It's a great quote and as far as I can see, it was almost exactly copied from the Interstellar movie, see the beginning of this trailer, a fact that the journalists missed. Recall that in the movie, NASA are the only enlightened technocrats who survived while everyone else is taught to become a farmer in the conditions of the new Dust Bowl.

By contaminating NASA – an organization that looked for our place in the sky – with assorted Schmidts, Holden is changing it into a bureaucratic organization looking for its and our place in the dirt.

Hungarian nuclear veto

Another report linking "big science" and "big politics" shocked me today in the morning. There exist rumors – initially denied by the Hungarian government and by Rosatom – that Euratom and the European Commission have killed Hungary's plans to expand its Paks nuclear power plant using extra Russian technology and fuel.

I don't understand the European Union laws enough – it's toxic mess with lots of potential time bombs – but so far I have been absolutely convinced that the member states haven't lost their basic sovereignty e.g. when it comes to trading with third countries. If we actually did lose this sovereignty and if the Hungarian project may be threatened or even terminated, Brussels is a huge threat for the basic energy security of countries like Hungary and Czechia (which sees a similar role nuclear energy and similar plans to expand this role) and it would be clearly a good idea to leave the EU as soon as possible.

In minutes after this Hungarian shock, I looked into our, Czech situation and it is not just analogous, it could be even worse. Our nuclear energy authorities approved completely sensible visions saying, among other things, that it's preferred for the final construction of the nuclear fuel to take place on the Czech territory etc. These conditions favor the Russian fuel. Westinghouse began some hysteria and it will clearly try to abuse the interventions from Brussels with its claims that "it's mandatory to diversify" to fight its Russian competition. Sorry, this lobbying is not what I consider a fair free competitive process. The nuclear cooperation with Russia has worked pretty much flawlessly for us and we shouldn't be manipulated into thinking that there "had" to be something wrong with it.

Anti-NATO rally

Off-topic: a rally against the NATO and NATO bases in Slovakia took place in our brothers' capital, Bratislava. The most well-known speaker (who agreed with the protesters) was Ján Čarnogurský, a center-right Christian former prime minister and a former dissident. They had banners saying that NATO divides the nation, Yankees go home, no to war, NATO – a criminal organization, and so on. I used to be a supporter of the U.S. radar in Czechia etc. but I would vote against NATO bases here if I were asked, too. This is just way too analogous to the Soviet bases after 1968, whether you try to paint it with pink ink or not. And I just feel that the main U.S. military goals are not really correlated with the Czech ones these days.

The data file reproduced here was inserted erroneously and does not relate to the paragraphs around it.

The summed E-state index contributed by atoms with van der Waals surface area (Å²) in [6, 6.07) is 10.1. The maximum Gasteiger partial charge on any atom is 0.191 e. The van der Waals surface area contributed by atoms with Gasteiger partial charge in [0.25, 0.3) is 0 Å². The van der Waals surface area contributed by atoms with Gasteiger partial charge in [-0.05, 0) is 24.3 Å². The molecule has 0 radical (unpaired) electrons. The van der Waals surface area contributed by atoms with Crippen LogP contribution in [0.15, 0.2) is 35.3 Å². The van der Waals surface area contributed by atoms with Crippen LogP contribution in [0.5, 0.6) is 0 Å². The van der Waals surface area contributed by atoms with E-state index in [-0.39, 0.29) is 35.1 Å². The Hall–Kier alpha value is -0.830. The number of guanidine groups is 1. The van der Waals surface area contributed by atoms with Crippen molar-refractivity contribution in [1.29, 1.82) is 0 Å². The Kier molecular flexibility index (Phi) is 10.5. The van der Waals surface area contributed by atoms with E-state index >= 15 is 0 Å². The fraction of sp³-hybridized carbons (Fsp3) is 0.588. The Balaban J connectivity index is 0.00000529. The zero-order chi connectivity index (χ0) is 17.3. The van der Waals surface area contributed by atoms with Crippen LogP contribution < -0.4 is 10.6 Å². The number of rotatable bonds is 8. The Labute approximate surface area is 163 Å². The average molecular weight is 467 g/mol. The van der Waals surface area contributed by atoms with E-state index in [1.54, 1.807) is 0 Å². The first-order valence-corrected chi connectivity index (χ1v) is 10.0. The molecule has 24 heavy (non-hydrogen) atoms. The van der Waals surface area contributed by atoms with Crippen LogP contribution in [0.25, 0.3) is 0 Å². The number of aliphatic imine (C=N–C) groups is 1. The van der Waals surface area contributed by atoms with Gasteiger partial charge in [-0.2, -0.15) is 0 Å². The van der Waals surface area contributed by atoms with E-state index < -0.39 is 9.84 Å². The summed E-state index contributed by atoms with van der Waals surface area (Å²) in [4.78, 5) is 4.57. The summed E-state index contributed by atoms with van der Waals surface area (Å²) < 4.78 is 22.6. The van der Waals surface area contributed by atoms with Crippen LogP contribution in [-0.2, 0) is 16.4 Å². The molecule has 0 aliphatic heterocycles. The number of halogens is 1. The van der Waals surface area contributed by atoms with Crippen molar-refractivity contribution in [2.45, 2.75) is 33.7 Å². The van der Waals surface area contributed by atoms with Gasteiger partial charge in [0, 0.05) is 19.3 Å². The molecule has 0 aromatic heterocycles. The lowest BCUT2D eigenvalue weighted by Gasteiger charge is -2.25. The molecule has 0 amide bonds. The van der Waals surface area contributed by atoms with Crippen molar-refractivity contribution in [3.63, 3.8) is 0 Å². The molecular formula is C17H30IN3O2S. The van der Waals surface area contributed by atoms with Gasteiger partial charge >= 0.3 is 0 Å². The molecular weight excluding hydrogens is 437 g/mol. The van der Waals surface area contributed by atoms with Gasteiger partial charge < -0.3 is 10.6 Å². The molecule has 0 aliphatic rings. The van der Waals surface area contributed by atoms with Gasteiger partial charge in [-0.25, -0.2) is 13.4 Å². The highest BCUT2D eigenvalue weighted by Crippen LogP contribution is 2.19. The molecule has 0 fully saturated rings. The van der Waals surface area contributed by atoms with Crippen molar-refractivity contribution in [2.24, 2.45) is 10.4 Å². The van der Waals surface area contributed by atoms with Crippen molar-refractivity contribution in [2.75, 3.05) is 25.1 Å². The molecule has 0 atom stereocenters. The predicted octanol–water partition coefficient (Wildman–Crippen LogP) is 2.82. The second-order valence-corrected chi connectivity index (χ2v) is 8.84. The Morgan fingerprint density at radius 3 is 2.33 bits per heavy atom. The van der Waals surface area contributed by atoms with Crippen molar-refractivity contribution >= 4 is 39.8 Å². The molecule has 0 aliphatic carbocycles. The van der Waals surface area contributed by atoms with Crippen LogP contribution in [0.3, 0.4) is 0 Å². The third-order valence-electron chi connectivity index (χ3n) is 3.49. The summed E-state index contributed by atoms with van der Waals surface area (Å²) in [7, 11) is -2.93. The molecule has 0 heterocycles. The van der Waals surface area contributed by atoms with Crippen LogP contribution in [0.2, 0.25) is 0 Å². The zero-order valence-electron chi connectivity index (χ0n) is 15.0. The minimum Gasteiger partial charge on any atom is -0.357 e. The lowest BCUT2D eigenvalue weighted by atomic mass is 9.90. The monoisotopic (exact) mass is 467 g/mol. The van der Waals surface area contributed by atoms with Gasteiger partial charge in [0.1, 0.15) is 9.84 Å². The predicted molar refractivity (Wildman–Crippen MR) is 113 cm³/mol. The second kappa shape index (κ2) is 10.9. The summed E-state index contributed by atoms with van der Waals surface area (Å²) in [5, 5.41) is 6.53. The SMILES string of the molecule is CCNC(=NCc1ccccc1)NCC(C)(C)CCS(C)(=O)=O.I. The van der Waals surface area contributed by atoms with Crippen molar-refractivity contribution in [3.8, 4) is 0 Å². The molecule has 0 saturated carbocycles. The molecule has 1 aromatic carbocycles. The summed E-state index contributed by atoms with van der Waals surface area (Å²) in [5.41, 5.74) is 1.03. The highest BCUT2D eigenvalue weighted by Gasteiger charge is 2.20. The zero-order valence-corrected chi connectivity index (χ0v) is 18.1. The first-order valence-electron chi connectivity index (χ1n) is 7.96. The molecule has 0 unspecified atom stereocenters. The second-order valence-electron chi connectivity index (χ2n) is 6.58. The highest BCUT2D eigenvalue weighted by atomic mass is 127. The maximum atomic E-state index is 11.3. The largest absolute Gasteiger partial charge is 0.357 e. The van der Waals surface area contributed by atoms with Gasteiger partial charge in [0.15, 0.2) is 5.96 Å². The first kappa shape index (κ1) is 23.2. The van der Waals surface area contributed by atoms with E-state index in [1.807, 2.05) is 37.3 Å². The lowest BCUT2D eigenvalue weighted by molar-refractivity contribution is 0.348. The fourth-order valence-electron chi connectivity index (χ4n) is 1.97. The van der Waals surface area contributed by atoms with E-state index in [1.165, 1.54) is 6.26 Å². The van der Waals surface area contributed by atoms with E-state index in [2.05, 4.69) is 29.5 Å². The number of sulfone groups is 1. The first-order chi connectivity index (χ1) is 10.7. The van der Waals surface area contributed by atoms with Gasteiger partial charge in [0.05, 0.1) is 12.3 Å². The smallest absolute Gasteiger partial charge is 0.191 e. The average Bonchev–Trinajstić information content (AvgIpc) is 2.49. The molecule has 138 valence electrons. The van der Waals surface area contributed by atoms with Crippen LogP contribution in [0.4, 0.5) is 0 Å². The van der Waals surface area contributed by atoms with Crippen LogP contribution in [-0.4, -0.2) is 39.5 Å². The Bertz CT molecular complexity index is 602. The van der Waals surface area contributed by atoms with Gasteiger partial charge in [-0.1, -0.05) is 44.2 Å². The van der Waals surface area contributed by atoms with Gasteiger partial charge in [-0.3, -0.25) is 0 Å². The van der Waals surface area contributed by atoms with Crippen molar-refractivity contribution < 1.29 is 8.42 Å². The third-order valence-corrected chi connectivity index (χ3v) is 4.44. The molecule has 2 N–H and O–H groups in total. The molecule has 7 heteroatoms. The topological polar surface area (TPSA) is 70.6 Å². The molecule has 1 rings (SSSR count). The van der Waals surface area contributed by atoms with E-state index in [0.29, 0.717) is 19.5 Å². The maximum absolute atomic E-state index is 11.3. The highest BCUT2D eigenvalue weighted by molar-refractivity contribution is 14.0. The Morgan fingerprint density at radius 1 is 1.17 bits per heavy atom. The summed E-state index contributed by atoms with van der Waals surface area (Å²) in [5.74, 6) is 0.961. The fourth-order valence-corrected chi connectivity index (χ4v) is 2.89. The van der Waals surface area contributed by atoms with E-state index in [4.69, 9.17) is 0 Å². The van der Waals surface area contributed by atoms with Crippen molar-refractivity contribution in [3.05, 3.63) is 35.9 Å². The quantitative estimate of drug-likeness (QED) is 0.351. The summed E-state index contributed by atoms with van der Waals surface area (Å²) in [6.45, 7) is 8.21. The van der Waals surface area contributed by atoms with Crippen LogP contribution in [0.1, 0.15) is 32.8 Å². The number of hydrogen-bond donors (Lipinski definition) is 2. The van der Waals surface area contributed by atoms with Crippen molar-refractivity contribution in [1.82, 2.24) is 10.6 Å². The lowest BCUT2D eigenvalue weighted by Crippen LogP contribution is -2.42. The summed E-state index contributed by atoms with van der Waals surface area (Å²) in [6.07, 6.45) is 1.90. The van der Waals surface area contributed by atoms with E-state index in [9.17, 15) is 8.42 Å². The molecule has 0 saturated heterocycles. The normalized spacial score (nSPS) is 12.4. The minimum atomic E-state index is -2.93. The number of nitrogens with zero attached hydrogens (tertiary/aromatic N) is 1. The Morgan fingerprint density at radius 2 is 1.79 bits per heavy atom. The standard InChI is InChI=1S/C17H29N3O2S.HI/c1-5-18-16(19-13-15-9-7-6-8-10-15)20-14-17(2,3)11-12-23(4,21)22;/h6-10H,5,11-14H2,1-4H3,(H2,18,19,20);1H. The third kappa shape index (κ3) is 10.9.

BTW Czech president Zeman is the only EU leader who plans to attend the 70th anniversary Victory Parade in Moscow in May. I think that the absence of others indicates a shameful effort to rewrite the history and piss on the tombs of all the Soviet soldiers who died to beat Nazism.

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reader David Nataf said...

How would you split it between manned flight, inner solar system science, outer solar system science and astrophysics/cosmology?

It's peculiar that the two most groundbreaking space facilities up right now, Planck and Gaia, are both European. I don't think that's ever happened before. In the previous decade the USA made WMAP, Fermi, Kepler, etc.

reader Luboš Motl said...

Dear David, concerning the latter point - exactly, I wanted to make it, too. Even when it comes to the "cosmological research", the U.S. is moving from the top and may be out of top 3 in a decade if the trend continues.

How things should be split is a political question for the insiders. Of course that I like the cosmological research and astrophysics of inner/outer solar system is probably less important, but I also have some part of the boy's soul who thinks it's cool if people get to Mars (we just followed a Czech woman here who is among those who can get the one-way ticket to Mars - amazing things from an ethical viewpoint).

But whatever the relative distribution is in between these missions, they don't violate the bill about NASA. Changing NASA into an organization evaluating surface weather station and interpreting them obviously does violate the law.

reader Bob K said...

It seems NASA's mission has become, I would say, rather flexible. Just 5 years ago Bolden considered his foremost task to be Muslim outreach.

His latest position leads me to visualize the following for NASA. Toilet. Drain. Circling.

reader Luboš Motl said...

Wow, I had missed that. So one of the top 3 tasks for NASA is to make Muslims in mostly Islamic countries feel proud.

reader Dilaton said...